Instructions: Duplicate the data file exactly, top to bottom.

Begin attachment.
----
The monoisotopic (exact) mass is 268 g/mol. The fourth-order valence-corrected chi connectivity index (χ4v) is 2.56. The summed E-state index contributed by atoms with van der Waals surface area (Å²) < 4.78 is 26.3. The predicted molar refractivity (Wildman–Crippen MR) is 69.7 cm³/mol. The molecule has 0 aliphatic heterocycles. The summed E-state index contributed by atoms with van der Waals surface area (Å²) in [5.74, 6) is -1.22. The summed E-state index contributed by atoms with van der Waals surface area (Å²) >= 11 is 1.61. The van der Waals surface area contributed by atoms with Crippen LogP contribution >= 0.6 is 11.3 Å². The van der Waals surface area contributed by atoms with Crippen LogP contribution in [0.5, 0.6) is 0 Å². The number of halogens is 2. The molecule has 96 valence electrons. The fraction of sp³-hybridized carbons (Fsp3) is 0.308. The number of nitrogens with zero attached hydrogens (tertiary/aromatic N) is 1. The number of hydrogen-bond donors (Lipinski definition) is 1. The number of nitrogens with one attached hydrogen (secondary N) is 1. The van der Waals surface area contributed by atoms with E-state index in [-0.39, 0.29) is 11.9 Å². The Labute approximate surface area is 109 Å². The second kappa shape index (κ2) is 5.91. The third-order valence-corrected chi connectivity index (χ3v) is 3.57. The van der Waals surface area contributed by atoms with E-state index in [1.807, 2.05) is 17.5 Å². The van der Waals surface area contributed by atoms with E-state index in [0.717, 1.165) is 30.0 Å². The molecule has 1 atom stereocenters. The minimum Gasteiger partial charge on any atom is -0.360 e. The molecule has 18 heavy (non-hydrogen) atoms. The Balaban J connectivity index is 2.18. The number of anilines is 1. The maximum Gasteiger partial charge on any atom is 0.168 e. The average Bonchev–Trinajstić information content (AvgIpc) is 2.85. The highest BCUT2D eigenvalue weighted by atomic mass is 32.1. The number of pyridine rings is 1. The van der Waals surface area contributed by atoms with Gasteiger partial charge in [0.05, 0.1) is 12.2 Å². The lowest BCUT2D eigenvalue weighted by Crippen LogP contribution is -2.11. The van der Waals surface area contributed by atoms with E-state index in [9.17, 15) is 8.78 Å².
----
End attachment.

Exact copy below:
The monoisotopic (exact) mass is 268 g/mol. The fourth-order valence-corrected chi connectivity index (χ4v) is 2.56. The summed E-state index contributed by atoms with van der Waals surface area (Å²) < 4.78 is 26.3. The predicted molar refractivity (Wildman–Crippen MR) is 69.7 cm³/mol. The molecule has 0 aliphatic heterocycles. The summed E-state index contributed by atoms with van der Waals surface area (Å²) in [5.74, 6) is -1.22. The summed E-state index contributed by atoms with van der Waals surface area (Å²) >= 11 is 1.61. The van der Waals surface area contributed by atoms with Crippen LogP contribution >= 0.6 is 11.3 Å². The van der Waals surface area contributed by atoms with Crippen LogP contribution in [0.5, 0.6) is 0 Å². The number of halogens is 2. The molecule has 96 valence electrons. The fraction of sp³-hybridized carbons (Fsp3) is 0.308. The number of nitrogens with zero attached hydrogens (tertiary/aromatic N) is 1. The number of hydrogen-bond donors (Lipinski definition) is 1. The number of nitrogens with one attached hydrogen (secondary N) is 1. The van der Waals surface area contributed by atoms with E-state index in [-0.39, 0.29) is 11.9 Å². The Labute approximate surface area is 109 Å². The second kappa shape index (κ2) is 5.91. The third-order valence-corrected chi connectivity index (χ3v) is 3.57. The van der Waals surface area contributed by atoms with E-state index in [1.807, 2.05) is 17.5 Å². The van der Waals surface area contributed by atoms with E-state index in [0.717, 1.165) is 30.0 Å². The molecule has 1 atom stereocenters. The minimum Gasteiger partial charge on any atom is -0.360 e. The molecule has 18 heavy (non-hydrogen) atoms. The Balaban J connectivity index is 2.18. The number of anilines is 1. The maximum Gasteiger partial charge on any atom is 0.168 e. The average Bonchev–Trinajstić information content (AvgIpc) is 2.85. The highest BCUT2D eigenvalue weighted by atomic mass is 32.1. The number of pyridine rings is 1. The van der Waals surface area contributed by atoms with Gasteiger partial charge in [0.05, 0.1) is 12.2 Å². The lowest BCUT2D eigenvalue weighted by Crippen LogP contribution is -2.11. The van der Waals surface area contributed by atoms with E-state index in [9.17, 15) is 8.78 Å².